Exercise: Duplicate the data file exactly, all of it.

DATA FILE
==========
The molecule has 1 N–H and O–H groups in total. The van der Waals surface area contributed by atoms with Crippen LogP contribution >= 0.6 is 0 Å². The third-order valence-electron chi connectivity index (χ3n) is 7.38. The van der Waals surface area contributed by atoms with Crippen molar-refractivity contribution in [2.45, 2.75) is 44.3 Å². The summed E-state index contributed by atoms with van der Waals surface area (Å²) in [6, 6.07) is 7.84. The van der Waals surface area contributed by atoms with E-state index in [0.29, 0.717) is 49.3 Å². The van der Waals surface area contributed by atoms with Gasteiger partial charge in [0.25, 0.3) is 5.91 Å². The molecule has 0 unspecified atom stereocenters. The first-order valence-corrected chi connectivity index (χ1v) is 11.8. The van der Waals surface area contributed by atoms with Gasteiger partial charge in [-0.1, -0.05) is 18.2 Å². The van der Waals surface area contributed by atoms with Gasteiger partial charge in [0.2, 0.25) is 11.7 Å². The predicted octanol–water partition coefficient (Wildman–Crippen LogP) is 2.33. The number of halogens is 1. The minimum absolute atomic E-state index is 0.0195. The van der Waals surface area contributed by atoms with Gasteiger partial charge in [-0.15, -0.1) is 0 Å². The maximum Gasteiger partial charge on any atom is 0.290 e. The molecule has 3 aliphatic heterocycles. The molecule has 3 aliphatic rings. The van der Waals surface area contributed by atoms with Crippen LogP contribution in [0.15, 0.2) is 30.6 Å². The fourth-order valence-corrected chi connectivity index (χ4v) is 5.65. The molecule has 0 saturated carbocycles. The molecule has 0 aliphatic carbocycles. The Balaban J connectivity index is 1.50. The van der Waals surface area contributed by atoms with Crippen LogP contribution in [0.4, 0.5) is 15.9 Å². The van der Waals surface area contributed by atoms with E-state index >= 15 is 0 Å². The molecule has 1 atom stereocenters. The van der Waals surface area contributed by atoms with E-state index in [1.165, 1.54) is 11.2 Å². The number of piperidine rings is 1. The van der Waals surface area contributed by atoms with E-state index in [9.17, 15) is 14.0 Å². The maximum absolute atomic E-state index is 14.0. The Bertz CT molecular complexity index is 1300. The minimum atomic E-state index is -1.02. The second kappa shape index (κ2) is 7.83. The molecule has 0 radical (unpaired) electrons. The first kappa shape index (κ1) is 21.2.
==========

The molecule has 1 N–H and O–H groups in total. The van der Waals surface area contributed by atoms with Crippen LogP contribution >= 0.6 is 0 Å². The third-order valence-electron chi connectivity index (χ3n) is 7.38. The van der Waals surface area contributed by atoms with Crippen molar-refractivity contribution in [2.45, 2.75) is 44.3 Å². The summed E-state index contributed by atoms with van der Waals surface area (Å²) in [6, 6.07) is 7.84. The van der Waals surface area contributed by atoms with E-state index in [0.29, 0.717) is 49.3 Å². The van der Waals surface area contributed by atoms with Gasteiger partial charge in [0.25, 0.3) is 5.91 Å². The molecule has 0 unspecified atom stereocenters. The first-order valence-corrected chi connectivity index (χ1v) is 11.8. The van der Waals surface area contributed by atoms with Gasteiger partial charge in [-0.1, -0.05) is 18.2 Å². The van der Waals surface area contributed by atoms with Gasteiger partial charge in [0.2, 0.25) is 11.7 Å². The predicted octanol–water partition coefficient (Wildman–Crippen LogP) is 2.33. The number of halogens is 1. The minimum absolute atomic E-state index is 0.0195. The van der Waals surface area contributed by atoms with Gasteiger partial charge in [-0.15, -0.1) is 0 Å². The maximum Gasteiger partial charge on any atom is 0.290 e. The molecule has 3 aliphatic heterocycles. The molecule has 3 aliphatic rings. The van der Waals surface area contributed by atoms with Crippen LogP contribution in [0.15, 0.2) is 30.6 Å². The fourth-order valence-corrected chi connectivity index (χ4v) is 5.65. The molecule has 0 saturated carbocycles. The molecule has 0 aliphatic carbocycles. The Balaban J connectivity index is 1.50. The van der Waals surface area contributed by atoms with Crippen LogP contribution in [0.4, 0.5) is 15.9 Å². The van der Waals surface area contributed by atoms with E-state index >= 15 is 0 Å². The molecule has 1 atom stereocenters. The van der Waals surface area contributed by atoms with E-state index in [1.165, 1.54) is 11.2 Å². The number of piperidine rings is 1. The van der Waals surface area contributed by atoms with E-state index in [9.17, 15) is 14.0 Å². The maximum absolute atomic E-state index is 14.0. The Bertz CT molecular complexity index is 1300. The minimum atomic E-state index is -1.02. The second kappa shape index (κ2) is 7.83. The molecule has 0 radical (unpaired) electrons. The first kappa shape index (κ1) is 21.2.